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An Arizona rancher is accused of killing a migrant. How will the trial play out?

By Lauren Gilger
Published: Tuesday, March 26, 2024 - 11:28am

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George Alan Kelly
Mark Henle/Arizona Republic via AP
George Alan Kelly enters court for his preliminary hearing in Nogales Justice Court in Nogales, Arizona, Feb. 22, 2023

A murder trial is playing out in Nogales, Arizona. That's a rarity in this border town, which hasn't seen a local murder murder trial in more than two decades.

George Alan Kelly is a 75-year-old rancher who's accused of second degree murder in the death of a Mexican national whose body was found on Kelly's property, just a mile north of the U.S.-Mexico border. Kelly led officials to the body.

Angela Gervasi is covering the trial for the Nogales International and spoke with The Show about the case.

Full interview

ANGELA GERVASI: So George Allen Kelly is a Kino Springs resident, Kino Springs is a remote community just east of Nogales, Arizona, and he has a ranch out there. And on Jan. 30, 2023, he was arrested on a murder charge after leading sheriff's deputies to a body on his ranch, which like I said is in Kino Springs and located about a mile and a half north of the U.S.-Mexico border. The body was later identified as 48-year-old Gabriel Cuen Buitimea, who is a Mexican citizen.

And initially, you know, this case has evolved a lot over the past year. Initially, George Alan Kelly was charged with first degree murder. That charge was later downgraded to second degree murder, which is the charge jurors are hearing about in this ongoing trial, which began Friday.

So county prosecutors are saying, they're alleging, that Kelly opened fire on a group of unarmed, undocumented migrants and that Gabriel Cuen Buitimea was one of them. And the prosecution plans to introduce a key witness in this trial, named Daniel Ramirez, who said he crossed the border earlier that day with the victim, Gabriel Cuen Buitimea, when someone opened fire on him. And in a preliminary hearing last year, this witness, Daniel Ramirez, identified Kelly in the courtroom and said he saw him on Jan. 30.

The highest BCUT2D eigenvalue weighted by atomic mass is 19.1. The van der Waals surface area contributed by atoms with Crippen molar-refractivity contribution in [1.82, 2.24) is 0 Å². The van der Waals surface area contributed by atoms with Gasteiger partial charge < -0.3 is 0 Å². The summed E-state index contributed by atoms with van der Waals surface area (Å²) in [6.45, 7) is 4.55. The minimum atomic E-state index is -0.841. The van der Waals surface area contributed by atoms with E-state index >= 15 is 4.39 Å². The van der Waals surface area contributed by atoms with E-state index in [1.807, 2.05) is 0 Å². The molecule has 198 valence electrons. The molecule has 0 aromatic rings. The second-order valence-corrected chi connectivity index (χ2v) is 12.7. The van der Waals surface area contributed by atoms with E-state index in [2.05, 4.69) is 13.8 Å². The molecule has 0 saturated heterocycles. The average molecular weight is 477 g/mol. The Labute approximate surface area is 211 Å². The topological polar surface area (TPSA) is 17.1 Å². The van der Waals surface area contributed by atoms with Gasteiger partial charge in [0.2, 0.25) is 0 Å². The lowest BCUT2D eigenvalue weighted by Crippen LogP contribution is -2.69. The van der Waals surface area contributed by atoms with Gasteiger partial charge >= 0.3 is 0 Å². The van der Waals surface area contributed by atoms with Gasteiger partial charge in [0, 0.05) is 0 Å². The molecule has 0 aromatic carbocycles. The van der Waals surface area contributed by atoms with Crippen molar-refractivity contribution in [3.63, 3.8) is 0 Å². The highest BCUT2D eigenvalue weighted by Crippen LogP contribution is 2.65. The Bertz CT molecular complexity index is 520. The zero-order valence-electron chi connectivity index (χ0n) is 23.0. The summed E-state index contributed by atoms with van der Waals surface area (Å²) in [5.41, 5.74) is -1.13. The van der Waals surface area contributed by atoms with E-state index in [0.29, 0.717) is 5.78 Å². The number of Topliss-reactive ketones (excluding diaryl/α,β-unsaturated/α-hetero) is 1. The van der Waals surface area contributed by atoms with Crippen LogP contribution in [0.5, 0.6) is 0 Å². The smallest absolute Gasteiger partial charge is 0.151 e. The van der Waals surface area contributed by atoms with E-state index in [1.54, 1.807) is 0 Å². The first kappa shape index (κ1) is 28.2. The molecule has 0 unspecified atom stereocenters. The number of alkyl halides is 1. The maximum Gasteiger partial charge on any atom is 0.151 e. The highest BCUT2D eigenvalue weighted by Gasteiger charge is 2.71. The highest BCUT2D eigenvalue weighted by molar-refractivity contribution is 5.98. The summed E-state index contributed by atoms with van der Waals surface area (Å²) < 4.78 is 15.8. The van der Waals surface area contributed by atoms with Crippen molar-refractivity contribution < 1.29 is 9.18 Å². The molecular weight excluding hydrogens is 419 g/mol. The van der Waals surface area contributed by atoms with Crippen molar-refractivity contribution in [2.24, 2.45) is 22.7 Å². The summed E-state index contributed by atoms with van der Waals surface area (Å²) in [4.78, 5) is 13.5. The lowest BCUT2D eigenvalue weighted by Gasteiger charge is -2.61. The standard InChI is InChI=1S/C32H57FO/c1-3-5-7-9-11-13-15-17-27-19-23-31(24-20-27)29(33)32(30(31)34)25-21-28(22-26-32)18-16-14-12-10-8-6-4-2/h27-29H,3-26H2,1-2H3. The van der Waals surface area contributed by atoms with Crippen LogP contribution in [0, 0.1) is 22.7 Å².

But Kelly's attorneys are painting a very different picture. They're arguing that Kelly did not shoot the victim. Instead, they're saying that he encountered a group of armed men on his ranch and fired defensive warning shots sort of into the air to scare the group away.

Kelly's lead attorney, Brenna Larkin, notes that Cuen Buitimea's body was found far away from where Kelly fired the shots. And at one point during Friday's opening arguments, Larkin says, point blank quote, Mr. Kelly knows that he did not shoot this person, end quote.

LAUREN GILGER: He had an AK-47 rifle, is that it? So he could have shot very far is what they're saying, right?

GERVASI: The prosecution is saying that, yes, he had an AK-47 and he also had a handgun, but they, yes, the sort of train of events that the prosecution is alleging says that he shot and it hit this man. But Deputy County Attorney Kimberly Hunley is saying he shot these men who were 115 meters away, which she compares to the length of a football field.

GILGER: What do we know about the victim in this case? Other than that he had crossed the border that day, that he was from Mexico.

GERVASI: We know that Gabriel Cuen Buitimea, first of all, is a father. The Mexican consulate has stated that his daughters are following this case very closely. We also know from opening arguments that Gabriel Cuen Buitimea was crossing. He was not armed, according to prosecutors, according to the evidence they've shown us. He was carrying a radio and he was also carrying a camouflage backpack. And so the defense has sort of pointed to these details, saying that Cuen Buitimea might have been a scout or a guide for migrants. But you know, again, that's not entirely clear right now, we're just hearing this back and forth between the prosecution and the defense, which is pretty of course common.

GILGER: So there have been some text messages about migrants from Kelly that have surfaced in this case. There are allegations that this was because they were migrants, right?